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Developing supercomputers in Europe

Written by Mar Negreiro,

Quantum computer concept 3d illustration / Quantum calculations

© MaZi/ Fotolia

A number of companies, universities and start-ups are racing to develop the fastest supercomputer in global rankings. So far China, Switzerland and the USA occupy the top four places in this regard, while the EU does not feature in the top 10. To address the situation, the European Commission has launched, as part of its European cloud strategy, a target plan to acquire and develop European high-performance computers that would rank among the world’s top three by 2022. This would allow European science and technology actors to regain competitive advantage.

Supercomputers are increasingly needed to exploit big data and facilitate scientific discoveries that need large computational efforts, such as materials science, artificial intelligence technologies, climate modeling and cryptography. As no single EU Member State has the capacity to develop this on its own, the Commission aims to launch an initiative on the scale of Airbus and, more recently, Galileo, to develop a European data-infrastructure ecosystem in high-performance computing. This has been set as a target in the European digital single market mid-term review, and it has also been established as a goal in the EuroHPC Declaration, which was signed during the first half of 2017 by nine Member States and more are expected.

In addition, the Commission has an ambitious €1 billion flagship initiative on quantum technology in place, which will also contribute to the development of quantum supercomputers in the longer term. Expected to surpass traditional supercomputers, the new ones could dramatically improve the technology used in communication, computing and sensing, as well as and in other areas.


Read this briefing on ‘Developing supercomputers in Europe‘ on the Think Tank pages of the European Parliament.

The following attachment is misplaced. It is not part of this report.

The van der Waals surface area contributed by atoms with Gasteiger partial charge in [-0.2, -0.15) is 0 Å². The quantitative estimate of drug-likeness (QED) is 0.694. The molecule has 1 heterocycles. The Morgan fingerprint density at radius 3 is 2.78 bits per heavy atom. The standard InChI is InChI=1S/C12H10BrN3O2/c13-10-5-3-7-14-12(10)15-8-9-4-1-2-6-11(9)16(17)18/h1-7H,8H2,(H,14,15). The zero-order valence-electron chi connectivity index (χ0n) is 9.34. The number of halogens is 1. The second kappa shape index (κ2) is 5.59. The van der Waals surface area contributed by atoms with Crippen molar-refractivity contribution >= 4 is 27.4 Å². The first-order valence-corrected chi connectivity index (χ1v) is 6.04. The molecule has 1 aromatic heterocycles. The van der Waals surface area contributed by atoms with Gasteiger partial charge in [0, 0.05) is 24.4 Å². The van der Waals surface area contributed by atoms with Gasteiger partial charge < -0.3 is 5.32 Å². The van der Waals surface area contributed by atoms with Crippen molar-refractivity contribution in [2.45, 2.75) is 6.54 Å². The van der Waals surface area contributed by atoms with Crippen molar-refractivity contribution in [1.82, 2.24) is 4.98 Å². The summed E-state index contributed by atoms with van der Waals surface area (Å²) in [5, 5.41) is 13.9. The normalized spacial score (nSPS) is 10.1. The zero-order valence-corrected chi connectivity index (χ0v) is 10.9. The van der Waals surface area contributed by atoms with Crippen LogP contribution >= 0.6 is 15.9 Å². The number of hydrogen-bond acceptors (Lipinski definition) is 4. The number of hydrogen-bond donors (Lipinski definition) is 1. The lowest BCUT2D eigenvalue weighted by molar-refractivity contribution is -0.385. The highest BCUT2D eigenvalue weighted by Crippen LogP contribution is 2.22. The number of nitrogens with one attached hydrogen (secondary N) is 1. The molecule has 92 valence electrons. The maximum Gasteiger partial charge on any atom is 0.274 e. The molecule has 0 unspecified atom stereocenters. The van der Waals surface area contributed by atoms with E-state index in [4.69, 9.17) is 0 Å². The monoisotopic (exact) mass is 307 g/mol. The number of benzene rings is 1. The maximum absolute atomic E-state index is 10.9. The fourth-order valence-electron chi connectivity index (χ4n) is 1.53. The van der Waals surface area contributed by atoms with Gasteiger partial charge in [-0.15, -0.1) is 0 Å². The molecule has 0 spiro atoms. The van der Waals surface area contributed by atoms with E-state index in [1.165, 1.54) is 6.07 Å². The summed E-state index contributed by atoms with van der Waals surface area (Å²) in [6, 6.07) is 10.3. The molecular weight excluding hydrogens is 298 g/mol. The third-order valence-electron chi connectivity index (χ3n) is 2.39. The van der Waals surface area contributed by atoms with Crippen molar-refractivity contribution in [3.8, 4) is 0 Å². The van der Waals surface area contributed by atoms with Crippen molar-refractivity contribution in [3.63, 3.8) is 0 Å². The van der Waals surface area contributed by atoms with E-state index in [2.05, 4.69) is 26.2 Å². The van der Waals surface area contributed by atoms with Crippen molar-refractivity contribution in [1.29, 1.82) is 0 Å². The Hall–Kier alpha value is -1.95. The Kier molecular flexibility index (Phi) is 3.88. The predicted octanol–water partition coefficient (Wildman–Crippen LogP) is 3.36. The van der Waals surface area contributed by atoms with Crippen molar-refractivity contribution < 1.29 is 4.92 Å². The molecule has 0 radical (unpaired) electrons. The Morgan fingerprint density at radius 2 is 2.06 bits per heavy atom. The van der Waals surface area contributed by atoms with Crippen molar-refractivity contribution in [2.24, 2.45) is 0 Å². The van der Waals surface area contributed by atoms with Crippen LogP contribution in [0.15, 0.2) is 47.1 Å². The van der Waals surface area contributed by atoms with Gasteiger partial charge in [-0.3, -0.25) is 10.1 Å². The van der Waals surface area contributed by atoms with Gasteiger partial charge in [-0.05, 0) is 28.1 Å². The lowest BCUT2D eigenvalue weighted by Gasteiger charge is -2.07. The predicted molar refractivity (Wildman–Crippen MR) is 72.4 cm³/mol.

Discussion

2 thoughts on “Developing supercomputers in Europe

  1. Lets get this right, you say NO European country on it’s own has the capacity to build super computers yet you also say little ol Switzerland is in the top 3?? Big Data is another interesting conundrum for the EU. It has an Island mentality for its own data but wants access to other peoples data bases for it’s intelligence gathering & security capabilities the road runs both ways

    Like

    Posted by Joe Thorpe (@JoeThorpe1963) | October 25, 2017, 14:58

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  1. Pingback: Developing supercomputers in Europe — European Parliamentary Research Service Blog – Law & Governance College Library - November 6, 2017

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The content of all documents (and articles) contained in this blog is the sole responsibility of the author and any opinions expressed therein do not necessarily represent the official position of the European Parliament. It is addressed to the Members and staff of the EP for their parliamentary work. Reproduction and translation for non-commercial purposes are authorised, provided the source is acknowledged and the European Parliament is given prior notice and sent a copy. Copyright © European Union, 2014. All rights reserved

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